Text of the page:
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APAC Currency Corner – Oil moves markets

News   •   Apr 20, 2016 10:30 +08

Please attribute the following market commentary to Stephen Innes, senior trader at OANDA Asia Pacific.

The relentless risk rally on the back of surging global equities, compounded by oil prices outperforming, bolstered both Aussie and Kiwi sentiment overnight.

Retracing moves from the Doha fallout, in furious activity, the WTI futures (May 2016) tested intraday highs of 41.53 and settled in convincing fashion near the 41.00 handle. Brent Crude was the primary driver in the session as prices continued pushing higher as traders took cues from Kuwaiti oil workers’ union leaders comments that striking employees will not return to work until all demands are met. However, in early APAC trade, oil prices have given up some overnight gains after Kuwaiti oil and gas workers have ended a three-day strike that had temporarily cut the nation's production in half.

The key US equities benchmark, the S&P 500 Index, had a good outing falling just shy of November 2015 highs (2116.48) with the energy sector leading the charge. The Dow Jones Industrial Average settled above the psychological 18,000 level as investors’ confidence surged on rising oil prices.

Rocketing oil

I’m cautious chasing above the 0.7800 level which has been driven primarily on rocketing oil prices and the positive knock-on effect on the global equity market. However, for China’s rebalancing efforts, while showing recent signs of awakening from an extended slumber, it’s far too early to conclude that the PBoC’s stimulus efforts have taken hold. And the current over-supply/reduced demand oil patch landscape is still in play. In fact, there remain huge risks in store for commodity currencies with concerns over both China’s economic growth and oil supply/demand issues playing out through 2016.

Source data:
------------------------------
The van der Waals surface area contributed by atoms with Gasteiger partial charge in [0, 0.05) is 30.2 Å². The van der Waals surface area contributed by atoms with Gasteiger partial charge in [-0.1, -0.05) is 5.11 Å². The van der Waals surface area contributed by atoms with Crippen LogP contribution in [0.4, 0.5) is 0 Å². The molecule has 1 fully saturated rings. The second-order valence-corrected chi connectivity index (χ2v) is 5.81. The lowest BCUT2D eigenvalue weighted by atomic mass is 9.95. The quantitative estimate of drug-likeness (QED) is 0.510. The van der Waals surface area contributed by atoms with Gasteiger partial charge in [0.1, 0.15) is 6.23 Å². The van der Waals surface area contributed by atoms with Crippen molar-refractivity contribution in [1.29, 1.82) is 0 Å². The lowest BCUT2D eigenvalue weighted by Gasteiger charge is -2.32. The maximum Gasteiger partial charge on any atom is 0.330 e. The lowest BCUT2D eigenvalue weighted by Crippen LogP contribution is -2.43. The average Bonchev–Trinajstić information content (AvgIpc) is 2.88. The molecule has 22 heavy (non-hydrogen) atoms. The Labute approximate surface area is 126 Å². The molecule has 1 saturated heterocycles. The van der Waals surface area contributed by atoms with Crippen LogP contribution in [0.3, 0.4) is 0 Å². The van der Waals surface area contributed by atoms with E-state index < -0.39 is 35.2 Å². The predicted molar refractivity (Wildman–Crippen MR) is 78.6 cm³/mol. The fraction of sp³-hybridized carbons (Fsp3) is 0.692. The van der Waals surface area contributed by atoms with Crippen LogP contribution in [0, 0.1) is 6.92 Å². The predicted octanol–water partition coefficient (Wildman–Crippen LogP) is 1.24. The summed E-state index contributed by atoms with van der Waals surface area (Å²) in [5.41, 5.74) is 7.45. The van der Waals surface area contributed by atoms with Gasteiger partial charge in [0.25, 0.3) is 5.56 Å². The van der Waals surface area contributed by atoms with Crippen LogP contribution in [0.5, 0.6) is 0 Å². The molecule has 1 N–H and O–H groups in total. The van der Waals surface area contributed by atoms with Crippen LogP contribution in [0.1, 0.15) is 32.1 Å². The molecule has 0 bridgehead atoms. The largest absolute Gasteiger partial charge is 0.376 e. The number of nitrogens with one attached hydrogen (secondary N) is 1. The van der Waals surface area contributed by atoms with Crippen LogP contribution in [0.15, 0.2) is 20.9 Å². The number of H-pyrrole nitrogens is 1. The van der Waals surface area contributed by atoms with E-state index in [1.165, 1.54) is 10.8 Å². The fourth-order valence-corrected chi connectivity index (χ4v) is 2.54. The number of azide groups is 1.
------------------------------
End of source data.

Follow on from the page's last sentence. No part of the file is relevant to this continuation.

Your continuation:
WTI

Back to WTI. The American Petroleum Institute late on Tuesday reported that crude supplies rose by 3.1 million barrels for the week ending April 15. The survey was a little above estimate but not significantly so. With the market forecast for the Department of Energy on Wednesday standing at 2.295 million barrels, traders largely ignored the small build-up in the API survey.

Asia

USDJPY

After tumbling earlier in the week the USDJPY has enjoyed somewhat of a resurgence, as an uptick in global risk sentiment has reduced demand for the safe haven Yen. But the unwinding of CADJPY shorts as oil prices rebound and AUDJPY moving higher on improved risk sentiment has weakened the JPY over the last 24 hours.

More specifically, I think we’re starting to see pricing of speculative shorts for a few reasons. The market didn’t break below the key 107.50 handle on Monday and gradually found support as oil prices started to stabilize. Add in the backdrop of higher US yields from the buoyant Dow and a resurgent Nikkei. So traders are likely viewing these conditions as an opportunity to pair some overextended downside risk.

USDCNH